Rare: Qantas has a number of capabilities and resources that are unique to it. These include luxury cabins, multi-tier domestic lounge and state-of-the-art international lounges. These resources can only be found in Qantas in the entire airline industry. Additionally, there are also complementary brands, which come in the form of Jestar and Qantas that are unique and rare (Eames 2015, p. 41). Further, Qantas being the oldest airline in Australia makes the experience not just unique, but also rare. Moreover, Qantas has introduce many rare products and services, including ipads for entertainment. The rarity of these resources and capabilities has the potential of giving Qantas a sustainable competitive advantage over rivals in the industry.

Inimitable: Qantas has various capabilities that are either inimitable or costly to imitate by rivals, such as Ryanair or British Airways. As much as the lounges and the fleets that Qantas operate can easily be imitated by rivals, such as Ryanair, complementary airline and the fact that Qantas has diversified its business portfolio is not just difficult to imitate, but is also costly to rivals. Similarly, Qantas has top-notch management cannot be imitated by rival airlines to a great extent (Eames 2015, p. 45). Additionally, the fact that Qantas has been in business for close to a century is something that is inimitable.

Non-substitutability: Qantas has quite a number of resources and capabilities that are unique to it and are non-substitutable. They include diversified business portfolio, many years of experience, technology innovation, and complementary airline strategy.

Conclusion

Competition is one of the major threats that companies face today. In today’s world, no company enjoys absolute monopoly. Instead, all companies, small and large are facing the threat of competition from domestic or international firms. Therefore, to remain relevant and compete effectively in an industry, firms have to adopt effective strategies that are capable of giving a competitive advantage over rivals. This includes providing quality products and services that meet the needs of customers in the market. Nevertheless, as competition becomes stiffer in industries, firms have become more concerned about sustainable competitive advantage. Sustainable competitive advantage occurs when a firm develops attributes that enables it to outperform its rivals in the industry in the long term. This is achievable through effective and efficient exploitation of resources (tangible and intangibles), capabilities and core competencies. However, to understand whether or not a company’s capabilities are capable of making a company achieves a sustainable competitive advantage, managers can use four critical criteria, including looking at whether or not the capabilities are valuable, rare, imitable, or non-substitutable. This has been demonstrated using Qantas that has resources and capabilities that meet the criteria for deciding if capabilities have the potential of helping a company achieve a sustainable competitive advantage. In case the capabilities meet all the four criteria, then the manager can conclude that the capabilities are indeed capable of making a company achieve a sustainable competitive advantage.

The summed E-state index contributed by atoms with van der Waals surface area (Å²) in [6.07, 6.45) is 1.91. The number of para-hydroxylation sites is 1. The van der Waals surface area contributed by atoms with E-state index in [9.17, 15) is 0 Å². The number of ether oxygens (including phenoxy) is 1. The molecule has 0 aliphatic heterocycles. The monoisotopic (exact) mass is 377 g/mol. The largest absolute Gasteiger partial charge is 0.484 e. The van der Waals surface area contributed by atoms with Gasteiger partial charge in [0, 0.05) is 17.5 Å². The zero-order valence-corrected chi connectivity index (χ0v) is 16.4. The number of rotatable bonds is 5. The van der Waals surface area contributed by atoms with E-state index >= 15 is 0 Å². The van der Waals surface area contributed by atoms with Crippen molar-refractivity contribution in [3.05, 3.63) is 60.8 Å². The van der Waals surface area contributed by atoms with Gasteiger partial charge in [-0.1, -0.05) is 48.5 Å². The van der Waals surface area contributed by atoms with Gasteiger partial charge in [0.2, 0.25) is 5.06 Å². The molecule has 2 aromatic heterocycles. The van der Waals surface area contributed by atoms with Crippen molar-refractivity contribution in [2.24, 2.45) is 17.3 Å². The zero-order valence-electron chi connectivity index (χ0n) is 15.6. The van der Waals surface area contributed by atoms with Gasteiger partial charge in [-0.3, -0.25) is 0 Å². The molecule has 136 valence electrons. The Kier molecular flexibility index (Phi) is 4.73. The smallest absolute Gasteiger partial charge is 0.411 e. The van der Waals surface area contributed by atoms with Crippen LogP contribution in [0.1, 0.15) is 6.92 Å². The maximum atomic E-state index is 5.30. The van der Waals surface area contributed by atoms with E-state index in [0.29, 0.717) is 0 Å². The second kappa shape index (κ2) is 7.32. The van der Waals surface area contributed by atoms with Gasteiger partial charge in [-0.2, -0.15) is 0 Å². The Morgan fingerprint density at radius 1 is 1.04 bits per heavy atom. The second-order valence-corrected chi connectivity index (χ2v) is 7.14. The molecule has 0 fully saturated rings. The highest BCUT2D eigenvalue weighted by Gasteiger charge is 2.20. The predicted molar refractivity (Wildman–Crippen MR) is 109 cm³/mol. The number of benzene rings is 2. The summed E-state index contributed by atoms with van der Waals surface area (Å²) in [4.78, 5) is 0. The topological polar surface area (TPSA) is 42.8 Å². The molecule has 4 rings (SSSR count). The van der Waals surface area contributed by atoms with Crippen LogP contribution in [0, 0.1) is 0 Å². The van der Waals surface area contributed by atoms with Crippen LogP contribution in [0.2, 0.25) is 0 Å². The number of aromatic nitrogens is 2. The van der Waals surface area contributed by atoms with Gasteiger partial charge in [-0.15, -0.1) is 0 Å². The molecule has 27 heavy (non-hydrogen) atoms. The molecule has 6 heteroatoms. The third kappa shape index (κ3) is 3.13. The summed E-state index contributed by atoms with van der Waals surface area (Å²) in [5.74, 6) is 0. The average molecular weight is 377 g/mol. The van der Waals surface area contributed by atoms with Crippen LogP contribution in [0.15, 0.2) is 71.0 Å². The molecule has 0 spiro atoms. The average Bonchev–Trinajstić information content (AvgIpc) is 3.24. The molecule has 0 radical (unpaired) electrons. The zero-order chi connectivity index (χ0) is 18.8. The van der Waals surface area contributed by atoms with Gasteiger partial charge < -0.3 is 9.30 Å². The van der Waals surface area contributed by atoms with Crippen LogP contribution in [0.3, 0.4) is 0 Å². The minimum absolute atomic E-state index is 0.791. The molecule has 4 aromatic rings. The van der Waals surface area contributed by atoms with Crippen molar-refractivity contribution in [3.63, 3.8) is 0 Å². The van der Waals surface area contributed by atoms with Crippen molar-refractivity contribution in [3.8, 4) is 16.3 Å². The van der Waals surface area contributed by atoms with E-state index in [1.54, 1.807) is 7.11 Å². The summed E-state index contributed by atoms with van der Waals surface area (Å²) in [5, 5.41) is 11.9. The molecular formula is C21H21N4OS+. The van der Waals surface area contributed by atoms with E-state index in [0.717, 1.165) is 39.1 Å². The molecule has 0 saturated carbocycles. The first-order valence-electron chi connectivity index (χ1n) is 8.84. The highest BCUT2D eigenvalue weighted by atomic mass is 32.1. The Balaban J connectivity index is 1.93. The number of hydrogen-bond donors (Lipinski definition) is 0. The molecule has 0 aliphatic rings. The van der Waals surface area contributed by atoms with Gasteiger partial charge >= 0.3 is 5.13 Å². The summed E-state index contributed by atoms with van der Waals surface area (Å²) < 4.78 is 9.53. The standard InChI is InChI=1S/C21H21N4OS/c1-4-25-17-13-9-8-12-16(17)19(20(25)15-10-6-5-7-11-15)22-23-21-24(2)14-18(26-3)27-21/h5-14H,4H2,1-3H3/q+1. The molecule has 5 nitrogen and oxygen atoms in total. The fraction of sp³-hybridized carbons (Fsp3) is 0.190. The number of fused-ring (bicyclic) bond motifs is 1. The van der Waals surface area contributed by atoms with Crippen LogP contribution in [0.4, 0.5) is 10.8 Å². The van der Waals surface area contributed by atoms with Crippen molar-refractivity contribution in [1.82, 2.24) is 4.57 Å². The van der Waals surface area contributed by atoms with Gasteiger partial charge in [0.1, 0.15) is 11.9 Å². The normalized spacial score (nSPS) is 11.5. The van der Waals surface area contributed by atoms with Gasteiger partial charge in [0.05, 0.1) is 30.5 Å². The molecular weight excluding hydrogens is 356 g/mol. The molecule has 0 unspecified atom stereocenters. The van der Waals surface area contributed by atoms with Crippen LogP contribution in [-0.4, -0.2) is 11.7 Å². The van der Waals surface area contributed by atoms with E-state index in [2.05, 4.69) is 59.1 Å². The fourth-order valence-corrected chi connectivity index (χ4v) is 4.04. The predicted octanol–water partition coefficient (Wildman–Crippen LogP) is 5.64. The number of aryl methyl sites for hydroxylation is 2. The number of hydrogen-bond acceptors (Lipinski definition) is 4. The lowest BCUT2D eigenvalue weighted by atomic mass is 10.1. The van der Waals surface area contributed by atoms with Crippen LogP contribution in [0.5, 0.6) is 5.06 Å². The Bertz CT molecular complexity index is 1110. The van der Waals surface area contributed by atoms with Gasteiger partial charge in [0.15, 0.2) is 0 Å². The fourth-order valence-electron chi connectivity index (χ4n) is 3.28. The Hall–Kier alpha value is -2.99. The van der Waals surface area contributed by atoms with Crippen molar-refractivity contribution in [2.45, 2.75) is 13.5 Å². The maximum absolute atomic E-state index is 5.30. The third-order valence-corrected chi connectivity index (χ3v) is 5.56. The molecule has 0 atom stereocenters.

References

Barney, J. B., & Hesterly, W. S 2005, Strategic management and competitive advantage: concepts. Pearson/Prentice Hall, London.

Barney, J 1991, “Firm resources and sustained competitive advantage.” Journal of Management, vol. 17, no. 1, pp. 99-120.

Barney, J. B., Clark, D. N 2007, Resource-Based Theory: Creating and Sustaining Competitive Advantage. Oxford University Press, London.

Barney, J., & Clifford, T. G 2013, What I didn’t learn in business school: how strategy works in the real world. Harvard Business Press, New York.

Eames, J 2015, The flying kangaroo: great untold stories of Qantas…the heroic, the hilarious and the sometimes just plain strange. Allen & Unwin, Sidney.

Grant, R.M. 1991, ‘The resource based theory of competitive advantage: implications for strategy formulation’, California Management Review, vol. 33 (Spring), pp. 114-135

Helfat, C.E. and Peteraf, M.A. 2003, ‘The dynamic resource-based view: Capability lifecycles’, Strategic Management Journal, vol. 24, pp. 997-1010.

Henry, A.E. 2011, The internal environment: a resource-based view of strategy, viewed 21 March 2016 http://fba.aiub.edu/Files/Uploads/MGT110043.pdf

Sellani, S 2007, What’s your BQ?: Learn how 35 companies add customers, subtract competitors, and multiply profits with brand quotient. Academic Learning Company LLC, Sidney.

Stix, M 2012, How control fosters learning: the association between control mechanisms and firm capabilities. GRIN Verlag, Berlin.

Teece, D.J., Pisano, G. and Shuen, A. 1997, ‘Dynamic capabilities and strategic management’, Strategic Management Journal, vol. 18, no. 7 (Jun, 1992), pp. 509-533.

Warner, A. G 2010, Strategic analysis and choice: a structured approach. Business Expert Press, London.